Last week three studies were released that addressed corn-based ethanol's impact on the food supply and the efficiency of its production. Unsurprisingly, there was differing assessments and conclusions.

The Illinois Corn Growers Association issued two of the studies. Their conclusions included that corn-based ethanol production leaves a smaller carbon footprint than gasoline and has substantial room for growth without affecting the food and feed sectors' access to corn.

"The global warming impact of the modern ethanol plant is 40 percent lower than gasoline," said Steffen Mueller, principal research economist at the University of Illinois at Chicago's Energy Resources Center. He authored one of the studies for ICGA. Mueller pointed out that his data showed a greater reduction in global warming impact for ethanol than the numbers being used in the current public debate.

ICGA also sponsored a study by Ross Korves, economic policy analyst at ProExporter Network. It predicted that corn yields would increase to 289 bushels per acre over the next two decades from the current 155 bushels per acre. He argues that would provide sufficient corn to increase ethanol production to 33 billion gallons annually by 2030. Last year, 7.1 billion gallons were produced.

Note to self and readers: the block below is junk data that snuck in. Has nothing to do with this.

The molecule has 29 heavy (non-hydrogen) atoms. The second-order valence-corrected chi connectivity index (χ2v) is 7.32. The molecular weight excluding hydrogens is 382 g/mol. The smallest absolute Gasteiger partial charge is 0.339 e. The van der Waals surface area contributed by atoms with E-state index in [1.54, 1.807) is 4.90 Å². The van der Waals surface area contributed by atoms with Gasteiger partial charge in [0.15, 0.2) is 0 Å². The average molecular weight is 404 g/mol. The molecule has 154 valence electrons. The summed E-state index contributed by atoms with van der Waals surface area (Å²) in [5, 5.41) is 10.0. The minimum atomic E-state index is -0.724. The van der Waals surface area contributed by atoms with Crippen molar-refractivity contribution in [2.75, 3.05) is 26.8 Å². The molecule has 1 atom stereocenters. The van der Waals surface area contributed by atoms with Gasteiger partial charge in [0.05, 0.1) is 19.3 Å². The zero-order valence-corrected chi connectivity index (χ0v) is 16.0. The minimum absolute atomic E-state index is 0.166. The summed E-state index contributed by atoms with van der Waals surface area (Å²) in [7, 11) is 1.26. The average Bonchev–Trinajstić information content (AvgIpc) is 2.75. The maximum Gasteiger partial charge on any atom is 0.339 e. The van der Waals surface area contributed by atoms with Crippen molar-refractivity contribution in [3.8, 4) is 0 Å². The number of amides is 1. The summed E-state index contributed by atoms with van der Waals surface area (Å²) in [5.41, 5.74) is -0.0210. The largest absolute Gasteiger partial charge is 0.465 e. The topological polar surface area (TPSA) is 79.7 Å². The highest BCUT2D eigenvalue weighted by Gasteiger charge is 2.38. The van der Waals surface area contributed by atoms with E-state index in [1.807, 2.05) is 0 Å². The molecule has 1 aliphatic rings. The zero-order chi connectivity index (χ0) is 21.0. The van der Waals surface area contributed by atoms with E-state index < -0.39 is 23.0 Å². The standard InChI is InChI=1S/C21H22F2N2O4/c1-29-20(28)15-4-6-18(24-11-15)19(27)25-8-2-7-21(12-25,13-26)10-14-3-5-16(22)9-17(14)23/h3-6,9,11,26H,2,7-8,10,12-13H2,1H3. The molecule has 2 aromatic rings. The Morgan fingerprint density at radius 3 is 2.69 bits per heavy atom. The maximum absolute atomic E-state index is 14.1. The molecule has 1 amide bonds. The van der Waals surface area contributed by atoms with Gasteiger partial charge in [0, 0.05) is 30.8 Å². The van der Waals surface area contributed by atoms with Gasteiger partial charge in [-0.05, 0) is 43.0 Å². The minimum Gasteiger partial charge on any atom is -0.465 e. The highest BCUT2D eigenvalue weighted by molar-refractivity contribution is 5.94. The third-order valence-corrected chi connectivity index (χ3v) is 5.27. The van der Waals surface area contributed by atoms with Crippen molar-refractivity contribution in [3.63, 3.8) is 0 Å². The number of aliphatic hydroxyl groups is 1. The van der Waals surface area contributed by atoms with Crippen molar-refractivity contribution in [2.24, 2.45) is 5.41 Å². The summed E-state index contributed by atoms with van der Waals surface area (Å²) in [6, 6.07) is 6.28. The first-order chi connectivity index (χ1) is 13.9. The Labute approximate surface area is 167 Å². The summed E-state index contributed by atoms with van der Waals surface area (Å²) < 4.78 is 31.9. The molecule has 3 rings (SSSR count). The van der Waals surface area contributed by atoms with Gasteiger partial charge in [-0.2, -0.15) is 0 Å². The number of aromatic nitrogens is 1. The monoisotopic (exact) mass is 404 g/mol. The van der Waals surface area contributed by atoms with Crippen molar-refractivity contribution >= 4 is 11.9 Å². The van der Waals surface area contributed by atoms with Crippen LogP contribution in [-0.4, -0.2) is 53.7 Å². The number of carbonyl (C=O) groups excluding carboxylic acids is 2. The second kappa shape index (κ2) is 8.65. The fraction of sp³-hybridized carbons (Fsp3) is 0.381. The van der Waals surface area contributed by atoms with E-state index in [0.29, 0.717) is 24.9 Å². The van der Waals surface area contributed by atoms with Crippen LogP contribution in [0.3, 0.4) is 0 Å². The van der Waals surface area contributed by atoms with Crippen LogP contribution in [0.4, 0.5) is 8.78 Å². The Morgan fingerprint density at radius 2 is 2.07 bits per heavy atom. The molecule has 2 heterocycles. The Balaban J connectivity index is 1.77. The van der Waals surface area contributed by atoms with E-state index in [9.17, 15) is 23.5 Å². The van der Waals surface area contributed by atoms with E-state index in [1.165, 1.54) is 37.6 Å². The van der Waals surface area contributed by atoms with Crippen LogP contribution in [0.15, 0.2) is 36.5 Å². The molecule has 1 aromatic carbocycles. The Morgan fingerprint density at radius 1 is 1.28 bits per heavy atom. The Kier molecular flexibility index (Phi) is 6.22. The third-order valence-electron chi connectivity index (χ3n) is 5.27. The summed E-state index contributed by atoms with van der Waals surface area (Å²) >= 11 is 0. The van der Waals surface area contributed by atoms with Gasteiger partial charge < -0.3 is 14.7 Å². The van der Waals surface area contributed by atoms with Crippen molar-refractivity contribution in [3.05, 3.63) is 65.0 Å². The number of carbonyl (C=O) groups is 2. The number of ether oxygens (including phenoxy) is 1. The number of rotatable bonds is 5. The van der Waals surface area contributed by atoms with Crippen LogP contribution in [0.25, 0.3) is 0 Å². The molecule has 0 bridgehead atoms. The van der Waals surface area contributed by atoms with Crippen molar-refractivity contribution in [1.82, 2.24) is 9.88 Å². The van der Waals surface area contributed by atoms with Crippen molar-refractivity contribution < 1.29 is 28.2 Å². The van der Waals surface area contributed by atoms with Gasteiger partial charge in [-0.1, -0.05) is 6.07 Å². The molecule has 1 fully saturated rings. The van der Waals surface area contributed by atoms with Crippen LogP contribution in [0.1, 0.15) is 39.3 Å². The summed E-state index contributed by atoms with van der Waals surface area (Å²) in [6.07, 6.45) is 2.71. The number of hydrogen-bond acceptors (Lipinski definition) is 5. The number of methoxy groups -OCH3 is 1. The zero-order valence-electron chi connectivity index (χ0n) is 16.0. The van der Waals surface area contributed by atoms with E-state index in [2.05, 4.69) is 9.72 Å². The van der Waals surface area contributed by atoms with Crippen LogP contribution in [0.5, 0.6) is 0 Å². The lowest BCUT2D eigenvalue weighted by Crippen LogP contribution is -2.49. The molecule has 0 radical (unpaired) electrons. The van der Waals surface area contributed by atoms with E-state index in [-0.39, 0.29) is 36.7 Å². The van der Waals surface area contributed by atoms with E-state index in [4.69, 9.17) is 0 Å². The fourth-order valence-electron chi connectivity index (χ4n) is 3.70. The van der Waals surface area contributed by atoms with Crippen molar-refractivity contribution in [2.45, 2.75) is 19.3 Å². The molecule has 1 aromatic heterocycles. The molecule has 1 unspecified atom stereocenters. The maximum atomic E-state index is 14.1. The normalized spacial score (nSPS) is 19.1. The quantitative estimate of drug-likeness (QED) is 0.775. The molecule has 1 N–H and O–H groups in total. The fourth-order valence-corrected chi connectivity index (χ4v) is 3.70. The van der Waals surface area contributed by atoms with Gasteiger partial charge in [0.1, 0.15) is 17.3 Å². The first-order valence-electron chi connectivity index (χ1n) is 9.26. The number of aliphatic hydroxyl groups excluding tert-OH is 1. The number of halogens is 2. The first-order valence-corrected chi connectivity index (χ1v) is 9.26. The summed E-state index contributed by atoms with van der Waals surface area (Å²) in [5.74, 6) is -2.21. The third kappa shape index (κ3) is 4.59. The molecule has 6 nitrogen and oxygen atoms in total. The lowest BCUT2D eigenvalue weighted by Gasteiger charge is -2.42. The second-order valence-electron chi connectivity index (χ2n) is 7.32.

To view both studies, click here.

Dennis Avery, a senior fellow and director of the Center for Global Food Issues at the Hudson Institute for Competitive Enterprise Institute, conducted the third study. It indicated that ethanol has made the world use more corn than it can produce sustainably, creating massive food price hikes.

Avery said high food prices are here to stay for as long as food continues to be turned into fuel, which he said is benefiting corn farmers while hurting livestock farmers and not making a dent in oil prices.

"Were we to double corn yields, we still would not have enough room for corn ethanol, because global food and feed demand will double again by 2040," Avery wrote in his study, titled, "The Massive Food and Land Costs of U.S. Corn Ethanol."